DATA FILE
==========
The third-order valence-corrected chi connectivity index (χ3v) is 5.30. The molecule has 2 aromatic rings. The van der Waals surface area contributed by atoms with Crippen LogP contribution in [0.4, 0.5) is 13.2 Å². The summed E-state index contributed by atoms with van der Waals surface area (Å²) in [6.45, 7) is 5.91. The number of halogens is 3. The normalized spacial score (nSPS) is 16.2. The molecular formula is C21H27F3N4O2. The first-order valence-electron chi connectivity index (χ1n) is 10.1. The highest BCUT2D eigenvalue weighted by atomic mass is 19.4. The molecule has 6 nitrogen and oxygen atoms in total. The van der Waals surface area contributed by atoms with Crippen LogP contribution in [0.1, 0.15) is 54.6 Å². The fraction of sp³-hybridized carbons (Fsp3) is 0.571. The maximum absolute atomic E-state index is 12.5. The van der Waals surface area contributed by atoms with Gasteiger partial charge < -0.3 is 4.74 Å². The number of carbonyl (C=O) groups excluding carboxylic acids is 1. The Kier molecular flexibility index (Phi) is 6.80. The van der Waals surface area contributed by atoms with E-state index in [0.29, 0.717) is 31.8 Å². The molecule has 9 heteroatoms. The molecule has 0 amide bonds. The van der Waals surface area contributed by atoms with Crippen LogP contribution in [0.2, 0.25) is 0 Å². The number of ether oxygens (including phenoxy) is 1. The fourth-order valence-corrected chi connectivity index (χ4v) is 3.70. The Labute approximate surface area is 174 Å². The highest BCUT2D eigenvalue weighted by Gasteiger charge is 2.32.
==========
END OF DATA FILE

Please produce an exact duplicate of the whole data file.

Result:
The third-order valence-corrected chi connectivity index (χ3v) is 5.30. The molecule has 2 aromatic rings. The van der Waals surface area contributed by atoms with Crippen LogP contribution in [0.4, 0.5) is 13.2 Å². The summed E-state index contributed by atoms with van der Waals surface area (Å²) in [6.45, 7) is 5.91. The number of halogens is 3. The normalized spacial score (nSPS) is 16.2. The molecular formula is C21H27F3N4O2. The first-order valence-electron chi connectivity index (χ1n) is 10.1. The highest BCUT2D eigenvalue weighted by atomic mass is 19.4. The molecule has 6 nitrogen and oxygen atoms in total. The van der Waals surface area contributed by atoms with Crippen LogP contribution in [0.1, 0.15) is 54.6 Å². The fraction of sp³-hybridized carbons (Fsp3) is 0.571. The maximum absolute atomic E-state index is 12.5. The van der Waals surface area contributed by atoms with Gasteiger partial charge < -0.3 is 4.74 Å². The number of carbonyl (C=O) groups excluding carboxylic acids is 1. The Kier molecular flexibility index (Phi) is 6.80. The van der Waals surface area contributed by atoms with E-state index in [0.29, 0.717) is 31.8 Å². The molecule has 9 heteroatoms. The molecule has 0 amide bonds. The van der Waals surface area contributed by atoms with Crippen LogP contribution in [0.2, 0.25) is 0 Å². The number of ether oxygens (including phenoxy) is 1. The fourth-order valence-corrected chi connectivity index (χ4v) is 3.70. The Labute approximate surface area is 174 Å². The highest BCUT2D eigenvalue weighted by Gasteiger charge is 2.32.